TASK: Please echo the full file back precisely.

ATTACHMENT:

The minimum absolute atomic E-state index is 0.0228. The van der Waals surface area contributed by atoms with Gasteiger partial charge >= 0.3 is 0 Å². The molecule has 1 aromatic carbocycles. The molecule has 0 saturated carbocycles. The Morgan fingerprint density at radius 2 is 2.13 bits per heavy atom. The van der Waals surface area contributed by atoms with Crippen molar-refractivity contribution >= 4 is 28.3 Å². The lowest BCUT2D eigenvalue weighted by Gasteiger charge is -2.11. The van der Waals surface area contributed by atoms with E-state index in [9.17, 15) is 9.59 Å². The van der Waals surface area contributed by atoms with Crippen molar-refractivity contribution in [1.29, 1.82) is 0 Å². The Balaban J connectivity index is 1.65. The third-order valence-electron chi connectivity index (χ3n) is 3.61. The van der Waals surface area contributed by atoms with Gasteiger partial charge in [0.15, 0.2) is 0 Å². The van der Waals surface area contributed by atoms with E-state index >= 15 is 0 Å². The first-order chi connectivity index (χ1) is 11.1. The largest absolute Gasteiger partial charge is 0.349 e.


The minimum absolute atomic E-state index is 0.0228. The van der Waals surface area contributed by atoms with Gasteiger partial charge >= 0.3 is 0 Å². The molecule has 1 aromatic carbocycles. The molecule has 0 saturated carbocycles. The Morgan fingerprint density at radius 2 is 2.13 bits per heavy atom. The van der Waals surface area contributed by atoms with Crippen molar-refractivity contribution >= 4 is 28.3 Å². The lowest BCUT2D eigenvalue weighted by Gasteiger charge is -2.11. The van der Waals surface area contributed by atoms with E-state index in [9.17, 15) is 9.59 Å². The van der Waals surface area contributed by atoms with Crippen molar-refractivity contribution in [1.29, 1.82) is 0 Å². The Balaban J connectivity index is 1.65. The third-order valence-electron chi connectivity index (χ3n) is 3.61. The van der Waals surface area contributed by atoms with Gasteiger partial charge in [0.15, 0.2) is 0 Å². The van der Waals surface area contributed by atoms with E-state index >= 15 is 0 Å². The first-order chi connectivity index (χ1) is 11.1. The largest absolute Gasteiger partial charge is 0.349 e.